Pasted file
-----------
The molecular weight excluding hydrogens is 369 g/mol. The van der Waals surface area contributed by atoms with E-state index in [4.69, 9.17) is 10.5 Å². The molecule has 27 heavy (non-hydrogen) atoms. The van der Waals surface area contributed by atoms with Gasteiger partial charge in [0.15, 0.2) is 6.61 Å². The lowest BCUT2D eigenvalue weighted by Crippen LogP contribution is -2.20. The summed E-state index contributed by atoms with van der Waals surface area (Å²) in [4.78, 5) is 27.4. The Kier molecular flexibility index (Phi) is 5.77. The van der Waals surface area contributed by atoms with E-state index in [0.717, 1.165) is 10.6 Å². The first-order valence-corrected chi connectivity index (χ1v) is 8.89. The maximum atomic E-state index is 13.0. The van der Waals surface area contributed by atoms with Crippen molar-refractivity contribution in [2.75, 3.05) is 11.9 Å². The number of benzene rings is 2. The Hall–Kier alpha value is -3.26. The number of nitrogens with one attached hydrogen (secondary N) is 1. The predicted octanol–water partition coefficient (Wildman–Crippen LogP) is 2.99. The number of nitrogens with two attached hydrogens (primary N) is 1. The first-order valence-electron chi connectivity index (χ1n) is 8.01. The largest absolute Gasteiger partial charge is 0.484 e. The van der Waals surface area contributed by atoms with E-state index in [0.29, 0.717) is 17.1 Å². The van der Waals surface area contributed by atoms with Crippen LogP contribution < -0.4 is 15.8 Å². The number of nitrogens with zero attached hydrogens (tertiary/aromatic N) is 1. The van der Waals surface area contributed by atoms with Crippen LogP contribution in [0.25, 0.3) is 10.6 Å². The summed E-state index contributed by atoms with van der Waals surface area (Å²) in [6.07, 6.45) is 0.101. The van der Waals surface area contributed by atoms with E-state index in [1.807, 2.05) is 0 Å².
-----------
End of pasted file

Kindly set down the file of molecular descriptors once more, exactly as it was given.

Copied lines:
The molecular weight excluding hydrogens is 369 g/mol. The van der Waals surface area contributed by atoms with E-state index in [4.69, 9.17) is 10.5 Å². The molecule has 27 heavy (non-hydrogen) atoms. The van der Waals surface area contributed by atoms with Gasteiger partial charge in [0.15, 0.2) is 6.61 Å². The lowest BCUT2D eigenvalue weighted by Crippen LogP contribution is -2.20. The summed E-state index contributed by atoms with van der Waals surface area (Å²) in [4.78, 5) is 27.4. The Kier molecular flexibility index (Phi) is 5.77. The van der Waals surface area contributed by atoms with E-state index in [0.717, 1.165) is 10.6 Å². The first-order valence-corrected chi connectivity index (χ1v) is 8.89. The maximum atomic E-state index is 13.0. The van der Waals surface area contributed by atoms with Crippen molar-refractivity contribution in [2.75, 3.05) is 11.9 Å². The number of benzene rings is 2. The Hall–Kier alpha value is -3.26. The number of nitrogens with one attached hydrogen (secondary N) is 1. The predicted octanol–water partition coefficient (Wildman–Crippen LogP) is 2.99. The number of nitrogens with two attached hydrogens (primary N) is 1. The first-order valence-electron chi connectivity index (χ1n) is 8.01. The largest absolute Gasteiger partial charge is 0.484 e. The van der Waals surface area contributed by atoms with E-state index in [0.29, 0.717) is 17.1 Å². The van der Waals surface area contributed by atoms with Crippen LogP contribution < -0.4 is 15.8 Å². The number of nitrogens with zero attached hydrogens (tertiary/aromatic N) is 1. The van der Waals surface area contributed by atoms with Crippen LogP contribution in [0.25, 0.3) is 10.6 Å². The summed E-state index contributed by atoms with van der Waals surface area (Å²) in [6.07, 6.45) is 0.101. The van der Waals surface area contributed by atoms with E-state index in [1.807, 2.05) is 0 Å².